Boxing Day: A National Celebration

Boxing Day, it’s a day off from work, a day filled with shopping or sport for many. A public holiday celebrated on the first day (strictly, the first weekday) after Christmas Day.

But where did this special day come from and what countries celebrate it? Keep reading here to find out:

Boxing Day Origins

There are several theories about the origins of Boxing Day. Snopes.com notes that although these are common misconceptions, the holiday has nothing to do with the sport of boxing or clearing wrappings and boxes from one’ home after the Christmas holiday.

The most popular theory attributes the holiday’s origins to the tradition of giving to the less fortunate. The Church of England is said to have collected monetary donations during Advent and opened the boxes on Dec. 26 to distribute to those in need. This day was also the traditional day for the rich to give their employees a holiday bonus.

Another story about Boxing Day’s origins says that the day after Christmas was a day when family gathered from all over the country to celebrate and allocations were given to the serfs based on the size of their families they supported. The lord of the manor did not give these allocations with a free heart – the lord had to support the serfs who worked his land.

Whether Boxing Day was a way to “observe class lines” as Barbara Mikkelson writes for Snopes.com, or a day to help the less fortunate, by the example of the Church of England, it’s safe to say that the origins of the holiday are unclear.

What is clearer is what the holiday has become and the regions that celebrate the holiday.

Current Boxing Day Themes

Today, although there may be confusion about how the holiday started, there’s no doubt about what happens during this (officially) 142-year-old holiday.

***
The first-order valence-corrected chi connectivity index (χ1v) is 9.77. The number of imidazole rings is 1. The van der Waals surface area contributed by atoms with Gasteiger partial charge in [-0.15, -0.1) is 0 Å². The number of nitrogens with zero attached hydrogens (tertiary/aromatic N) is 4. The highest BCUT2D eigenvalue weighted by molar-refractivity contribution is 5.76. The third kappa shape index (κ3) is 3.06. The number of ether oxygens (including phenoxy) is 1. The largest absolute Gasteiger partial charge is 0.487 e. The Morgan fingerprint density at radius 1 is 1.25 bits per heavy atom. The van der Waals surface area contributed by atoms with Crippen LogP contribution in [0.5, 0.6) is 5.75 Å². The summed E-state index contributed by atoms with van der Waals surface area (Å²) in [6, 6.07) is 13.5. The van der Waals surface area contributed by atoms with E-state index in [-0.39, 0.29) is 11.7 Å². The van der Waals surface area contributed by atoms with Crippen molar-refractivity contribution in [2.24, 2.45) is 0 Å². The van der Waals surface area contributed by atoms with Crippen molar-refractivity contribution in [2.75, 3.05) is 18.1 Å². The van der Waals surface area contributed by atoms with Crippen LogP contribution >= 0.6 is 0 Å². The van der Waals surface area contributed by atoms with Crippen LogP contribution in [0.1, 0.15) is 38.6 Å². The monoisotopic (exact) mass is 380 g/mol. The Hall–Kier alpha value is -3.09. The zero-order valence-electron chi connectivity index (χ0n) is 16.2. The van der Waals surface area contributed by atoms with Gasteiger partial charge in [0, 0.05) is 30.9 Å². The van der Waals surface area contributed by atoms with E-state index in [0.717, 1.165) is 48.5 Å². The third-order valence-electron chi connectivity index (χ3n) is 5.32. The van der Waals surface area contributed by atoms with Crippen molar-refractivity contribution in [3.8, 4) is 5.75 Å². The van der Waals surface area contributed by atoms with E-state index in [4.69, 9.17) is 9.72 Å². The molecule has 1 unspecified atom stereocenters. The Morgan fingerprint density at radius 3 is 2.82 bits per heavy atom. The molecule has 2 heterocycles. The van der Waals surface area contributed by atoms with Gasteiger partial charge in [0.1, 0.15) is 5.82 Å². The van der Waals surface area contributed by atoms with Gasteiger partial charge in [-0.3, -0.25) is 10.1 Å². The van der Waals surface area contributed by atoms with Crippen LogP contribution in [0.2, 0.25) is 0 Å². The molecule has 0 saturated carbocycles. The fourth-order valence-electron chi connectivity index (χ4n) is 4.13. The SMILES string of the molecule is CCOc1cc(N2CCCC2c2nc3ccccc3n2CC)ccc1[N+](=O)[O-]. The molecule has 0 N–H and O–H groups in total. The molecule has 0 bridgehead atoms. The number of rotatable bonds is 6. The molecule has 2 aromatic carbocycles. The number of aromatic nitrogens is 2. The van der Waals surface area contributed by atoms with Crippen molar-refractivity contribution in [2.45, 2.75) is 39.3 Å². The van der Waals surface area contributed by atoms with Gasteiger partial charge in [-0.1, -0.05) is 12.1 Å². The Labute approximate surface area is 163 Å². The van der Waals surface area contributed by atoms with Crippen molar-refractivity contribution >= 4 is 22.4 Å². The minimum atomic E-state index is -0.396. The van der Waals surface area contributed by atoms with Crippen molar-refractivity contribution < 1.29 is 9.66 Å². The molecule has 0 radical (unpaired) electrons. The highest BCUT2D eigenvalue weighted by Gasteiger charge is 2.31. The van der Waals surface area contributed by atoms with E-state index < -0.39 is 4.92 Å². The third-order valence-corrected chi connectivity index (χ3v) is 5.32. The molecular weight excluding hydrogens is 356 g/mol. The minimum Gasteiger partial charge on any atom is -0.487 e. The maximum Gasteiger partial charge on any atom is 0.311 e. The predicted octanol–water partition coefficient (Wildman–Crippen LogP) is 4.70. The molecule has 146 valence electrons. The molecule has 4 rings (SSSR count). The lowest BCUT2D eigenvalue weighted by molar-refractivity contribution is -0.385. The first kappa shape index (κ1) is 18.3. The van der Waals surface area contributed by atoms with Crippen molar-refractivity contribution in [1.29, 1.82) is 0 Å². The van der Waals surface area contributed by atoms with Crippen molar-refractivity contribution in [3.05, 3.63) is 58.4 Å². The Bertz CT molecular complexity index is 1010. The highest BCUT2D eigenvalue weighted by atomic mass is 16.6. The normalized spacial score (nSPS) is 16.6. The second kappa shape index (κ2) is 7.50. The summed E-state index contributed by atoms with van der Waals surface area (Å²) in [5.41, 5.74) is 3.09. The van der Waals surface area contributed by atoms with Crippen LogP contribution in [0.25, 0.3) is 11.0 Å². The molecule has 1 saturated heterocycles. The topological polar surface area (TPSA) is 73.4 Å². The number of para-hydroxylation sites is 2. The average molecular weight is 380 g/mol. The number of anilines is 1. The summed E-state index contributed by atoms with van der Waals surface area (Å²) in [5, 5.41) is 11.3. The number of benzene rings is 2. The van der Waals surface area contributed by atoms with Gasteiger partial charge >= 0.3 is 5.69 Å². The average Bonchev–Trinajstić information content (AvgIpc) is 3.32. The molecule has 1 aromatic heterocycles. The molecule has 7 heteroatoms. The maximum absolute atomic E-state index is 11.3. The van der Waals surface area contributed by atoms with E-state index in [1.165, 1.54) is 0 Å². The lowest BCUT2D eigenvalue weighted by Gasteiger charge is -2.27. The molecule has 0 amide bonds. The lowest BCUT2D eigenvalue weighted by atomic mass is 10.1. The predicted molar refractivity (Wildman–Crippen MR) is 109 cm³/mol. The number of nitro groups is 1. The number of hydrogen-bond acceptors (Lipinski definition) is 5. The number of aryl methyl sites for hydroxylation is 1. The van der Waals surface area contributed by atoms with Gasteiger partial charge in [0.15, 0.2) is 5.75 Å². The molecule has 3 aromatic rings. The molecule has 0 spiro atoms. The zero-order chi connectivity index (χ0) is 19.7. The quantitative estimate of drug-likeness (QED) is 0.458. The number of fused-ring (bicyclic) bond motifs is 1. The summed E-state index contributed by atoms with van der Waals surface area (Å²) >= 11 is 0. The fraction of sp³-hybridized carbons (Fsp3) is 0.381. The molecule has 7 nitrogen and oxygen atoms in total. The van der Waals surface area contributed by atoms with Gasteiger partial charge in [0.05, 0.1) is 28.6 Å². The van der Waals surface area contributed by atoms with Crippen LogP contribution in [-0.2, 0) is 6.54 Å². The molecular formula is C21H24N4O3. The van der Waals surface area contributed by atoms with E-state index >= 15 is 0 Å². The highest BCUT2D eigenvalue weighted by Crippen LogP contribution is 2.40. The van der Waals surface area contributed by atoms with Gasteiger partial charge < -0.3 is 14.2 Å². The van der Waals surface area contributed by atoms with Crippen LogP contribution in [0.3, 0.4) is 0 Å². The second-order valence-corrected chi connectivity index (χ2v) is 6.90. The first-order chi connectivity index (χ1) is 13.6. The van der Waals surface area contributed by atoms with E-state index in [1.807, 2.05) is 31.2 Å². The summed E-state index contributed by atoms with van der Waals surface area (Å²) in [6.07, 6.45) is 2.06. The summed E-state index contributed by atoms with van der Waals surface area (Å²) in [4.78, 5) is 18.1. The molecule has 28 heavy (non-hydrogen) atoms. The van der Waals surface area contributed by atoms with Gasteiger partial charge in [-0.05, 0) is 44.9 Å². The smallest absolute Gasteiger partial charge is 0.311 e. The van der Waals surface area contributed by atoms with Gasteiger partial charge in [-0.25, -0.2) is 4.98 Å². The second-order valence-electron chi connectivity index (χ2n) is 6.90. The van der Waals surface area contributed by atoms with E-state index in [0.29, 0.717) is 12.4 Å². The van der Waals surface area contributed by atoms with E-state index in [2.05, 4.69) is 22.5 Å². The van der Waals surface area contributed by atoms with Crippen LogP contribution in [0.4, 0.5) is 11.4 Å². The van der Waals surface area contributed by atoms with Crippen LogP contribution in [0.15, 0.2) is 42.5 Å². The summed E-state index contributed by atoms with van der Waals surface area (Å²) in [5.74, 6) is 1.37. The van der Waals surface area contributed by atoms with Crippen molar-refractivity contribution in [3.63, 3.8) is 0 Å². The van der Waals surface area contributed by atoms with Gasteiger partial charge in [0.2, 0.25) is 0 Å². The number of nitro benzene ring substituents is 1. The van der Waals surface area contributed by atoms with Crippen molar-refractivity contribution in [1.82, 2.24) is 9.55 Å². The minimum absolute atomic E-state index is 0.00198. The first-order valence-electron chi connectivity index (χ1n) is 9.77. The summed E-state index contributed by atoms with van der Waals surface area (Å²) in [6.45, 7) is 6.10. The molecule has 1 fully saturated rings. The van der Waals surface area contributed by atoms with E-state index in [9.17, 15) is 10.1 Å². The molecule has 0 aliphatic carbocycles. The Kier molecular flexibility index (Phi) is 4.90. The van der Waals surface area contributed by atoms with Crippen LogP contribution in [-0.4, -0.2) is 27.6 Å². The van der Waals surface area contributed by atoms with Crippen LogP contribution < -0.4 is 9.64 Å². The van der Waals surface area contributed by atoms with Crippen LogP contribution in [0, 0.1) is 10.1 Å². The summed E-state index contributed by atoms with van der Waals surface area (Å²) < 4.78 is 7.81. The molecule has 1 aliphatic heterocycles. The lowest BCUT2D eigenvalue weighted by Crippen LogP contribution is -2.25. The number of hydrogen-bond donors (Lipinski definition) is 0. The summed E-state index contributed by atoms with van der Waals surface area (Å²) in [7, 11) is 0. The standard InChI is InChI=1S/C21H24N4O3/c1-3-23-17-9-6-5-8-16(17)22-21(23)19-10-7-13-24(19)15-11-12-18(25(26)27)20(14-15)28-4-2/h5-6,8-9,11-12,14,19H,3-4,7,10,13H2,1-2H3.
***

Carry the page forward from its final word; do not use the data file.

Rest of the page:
Stores in the commonwealth countries stage sales akin to the United States’ Black Friday sales - major sales held on the day after Thanksgiving, in November. Sports teams compete in highly-publicized matchups as well.

Fox hunting is a controversial practice that is a common activity in England on Boxing Day. In 2011, the Countryside Alliance took on the agricultural minister who called for a vote to repeal a foxhunting ban that allowed only specific meets to be conducted legally. Opponents of the practice call it inhumane and uncivilized.

Joe Duckworth, the Chief Executive of the League Against Cruel Sports told the British Broadcasting Corporation that he believed it was appalling that people think of chasing an animal with hounds to the animal’s exhaustion and then killing the animal is acceptable.

In the Bahamas, residents have a parade and festival known as Junkanoo. In the island nation, Junkanoo is a national celebration held on Dec. 26. This festival may have begun as early as the 16th century. During this festival, multiple troupes of costumed dancers who compete for attendees’ attention.

Countries that Observe Boxing Day

There are more than 25 countries that celebrate Boxing Day as a national holiday such as:

• Australia

• Belize  

• Barbados

• Canada

• China

• Hong Kong

• Cook Island

• Denmark

• Greenland 

• Estonia

• Finland

• Fiji

• Greece

• Hungary

• Malta

• Nauru

• New Zealand

• South Africa

• Sweden

• Romania

• Tanzania

• Uganda

• Bermuda

• United Kingdom

• British Virgin Islands

• Gibraltar

Want to live next Boxing Day to the maximum? Explore destinations and start planning your Boxing Day trip with Trekeffect!

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